SINGAPORE - Singapore's legal service, which administers justice and upholds the rule of law, may be restructured to allow greater specialisation in judicial and legal branches if a suitable model can be found.
Minister for Law and Home Affairs K. Shanmugam said this model would have to be able to reap the benefits of specialisation, while addressing the fundamental challenge of a limited talent pool.
Mr Murali Pillai (Bukit Batok), Mr Lim Biow Chuan (Mountbatten) and Mr Christopher de Souza (Holland-Bukit Timah GRC) had spoken about the need to consider whether it would be feasible to set up a separate judicial service commission that would be in a better position to nurture specialist judicial officers.
Judicial officers include district judges and magistrates from the State Courts and Family Justice Courts as well as registrars from the Supreme Court who administer justice.
Mr Shanmugam said that an integrated model where officers are actively deployed to both the judicial and legal branches, has better met Singapore's needs so far.
The judicial branch comprises the courts, while the legal branch entails the Attorney-General's Chambers and the legal service departments in ministries and other public institutions and statutory boards.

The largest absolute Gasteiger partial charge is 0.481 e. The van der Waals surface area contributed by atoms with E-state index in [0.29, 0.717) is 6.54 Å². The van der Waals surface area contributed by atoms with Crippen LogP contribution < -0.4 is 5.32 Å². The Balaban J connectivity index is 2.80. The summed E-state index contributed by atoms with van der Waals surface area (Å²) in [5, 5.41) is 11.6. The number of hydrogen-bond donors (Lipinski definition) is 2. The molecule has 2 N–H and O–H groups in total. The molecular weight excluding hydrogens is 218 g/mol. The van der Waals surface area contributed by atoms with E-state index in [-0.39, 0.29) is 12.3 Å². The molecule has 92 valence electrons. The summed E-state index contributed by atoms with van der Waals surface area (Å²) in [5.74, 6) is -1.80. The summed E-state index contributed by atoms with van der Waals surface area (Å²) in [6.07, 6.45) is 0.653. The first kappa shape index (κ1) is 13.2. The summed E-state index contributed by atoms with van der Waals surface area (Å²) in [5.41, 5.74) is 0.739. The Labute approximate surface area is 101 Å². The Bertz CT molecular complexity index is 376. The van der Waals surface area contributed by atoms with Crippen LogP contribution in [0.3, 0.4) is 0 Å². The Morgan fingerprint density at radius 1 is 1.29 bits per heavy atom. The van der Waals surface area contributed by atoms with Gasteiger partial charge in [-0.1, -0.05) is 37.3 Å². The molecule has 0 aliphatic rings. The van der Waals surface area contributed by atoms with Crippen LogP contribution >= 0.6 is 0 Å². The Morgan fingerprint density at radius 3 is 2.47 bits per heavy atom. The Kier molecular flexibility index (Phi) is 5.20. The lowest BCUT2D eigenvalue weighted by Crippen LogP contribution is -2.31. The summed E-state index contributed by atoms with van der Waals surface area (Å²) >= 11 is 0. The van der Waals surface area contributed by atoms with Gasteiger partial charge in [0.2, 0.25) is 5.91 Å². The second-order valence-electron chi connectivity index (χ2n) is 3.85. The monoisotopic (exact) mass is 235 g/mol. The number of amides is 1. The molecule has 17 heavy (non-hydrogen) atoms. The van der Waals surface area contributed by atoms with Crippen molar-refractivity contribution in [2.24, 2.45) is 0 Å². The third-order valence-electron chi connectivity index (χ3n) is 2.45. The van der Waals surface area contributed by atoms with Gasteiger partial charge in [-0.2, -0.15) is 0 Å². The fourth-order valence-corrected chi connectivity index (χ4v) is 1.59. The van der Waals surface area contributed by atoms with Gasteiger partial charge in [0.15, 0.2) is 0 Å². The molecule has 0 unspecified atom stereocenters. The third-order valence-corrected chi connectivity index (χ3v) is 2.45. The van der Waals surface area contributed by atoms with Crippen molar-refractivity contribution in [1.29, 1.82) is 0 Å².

"We share common ground, in that the benefits of specialisation are likely to continue to grow in future, with smaller trade-offs as the legal service continues growing," Mr Shanmugam said.
"But the fundamental challenge of a limited talent pool remains," he added, noting that Singapore had fewer than 6,000 legal practitioners last year, which constituted 0.1 per cent of the population.
Mr Shanmugam listed out the benefits of both models.
He said a specialist model accounts for the widening spread of competencies needed in the legal and judicial branches. Officers will have more time to acquire the skills and knowledge needed to operate in increasingly complex environments.
This model would also entail that each service have the agility to develop human resource frameworks and talent development programmes that are targeted to their needs.
On the other hand, an integrated model where officers rotate between branches provides the opportunity for a varied career and helps the legal service attract talent, said Mr Shanmugam.
He added that for legal service officers assuming senior leadership positions later on, rotations give them a broader organisational perspective. An integrated model also makes it easier to meet manpower needs, where more specialised capabilities are not required.
"I would say there are pros and cons either way; the challenge is to find the right balance for our circumstances and needs," said Mr Shanmugam.
A working group has been set up to study issues that arise, should any restructuring proceed.
The working group is co-chaired by the Attorney-General and Senior Judge Chao Hick Tin, and comprises senior representatives from the Supreme Court, Attorney General's Chambers, Legal Service Commission Secretariat, Ministry of Law, and the Public Service Division.
"The Government will consider the findings of the working group, and we'll make a further announcement in due course," said Mr Shanmugam.